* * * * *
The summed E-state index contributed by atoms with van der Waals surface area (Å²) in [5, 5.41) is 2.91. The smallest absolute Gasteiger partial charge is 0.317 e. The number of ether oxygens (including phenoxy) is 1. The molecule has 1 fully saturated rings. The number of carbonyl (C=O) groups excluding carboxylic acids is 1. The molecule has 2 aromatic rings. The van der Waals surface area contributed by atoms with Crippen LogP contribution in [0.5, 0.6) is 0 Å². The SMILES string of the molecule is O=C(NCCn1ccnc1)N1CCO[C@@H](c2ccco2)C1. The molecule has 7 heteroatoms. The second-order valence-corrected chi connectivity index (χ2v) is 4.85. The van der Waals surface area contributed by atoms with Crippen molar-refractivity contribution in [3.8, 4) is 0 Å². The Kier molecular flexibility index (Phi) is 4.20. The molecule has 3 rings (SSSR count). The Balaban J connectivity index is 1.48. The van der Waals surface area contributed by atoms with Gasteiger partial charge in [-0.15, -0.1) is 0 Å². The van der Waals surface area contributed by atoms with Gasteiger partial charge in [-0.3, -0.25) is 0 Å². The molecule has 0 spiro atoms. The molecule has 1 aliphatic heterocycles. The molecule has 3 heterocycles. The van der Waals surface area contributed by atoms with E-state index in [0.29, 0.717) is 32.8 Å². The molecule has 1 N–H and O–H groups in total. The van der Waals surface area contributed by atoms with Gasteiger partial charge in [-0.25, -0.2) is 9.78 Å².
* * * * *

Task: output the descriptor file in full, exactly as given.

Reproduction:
The summed E-state index contributed by atoms with van der Waals surface area (Å²) in [5, 5.41) is 2.91. The smallest absolute Gasteiger partial charge is 0.317 e. The number of ether oxygens (including phenoxy) is 1. The molecule has 1 fully saturated rings. The number of carbonyl (C=O) groups excluding carboxylic acids is 1. The molecule has 2 aromatic rings. The van der Waals surface area contributed by atoms with Crippen LogP contribution in [0.5, 0.6) is 0 Å². The SMILES string of the molecule is O=C(NCCn1ccnc1)N1CCO[C@@H](c2ccco2)C1. The molecule has 7 heteroatoms. The second-order valence-corrected chi connectivity index (χ2v) is 4.85. The van der Waals surface area contributed by atoms with Crippen molar-refractivity contribution in [3.8, 4) is 0 Å². The Kier molecular flexibility index (Phi) is 4.20. The molecule has 3 rings (SSSR count). The Balaban J connectivity index is 1.48. The van der Waals surface area contributed by atoms with Gasteiger partial charge in [-0.15, -0.1) is 0 Å². The van der Waals surface area contributed by atoms with Gasteiger partial charge in [-0.3, -0.25) is 0 Å². The molecule has 0 spiro atoms. The molecule has 1 aliphatic heterocycles. The molecule has 3 heterocycles. The van der Waals surface area contributed by atoms with E-state index in [0.29, 0.717) is 32.8 Å². The molecule has 1 N–H and O–H groups in total. The van der Waals surface area contributed by atoms with Gasteiger partial charge in [-0.25, -0.2) is 9.78 Å².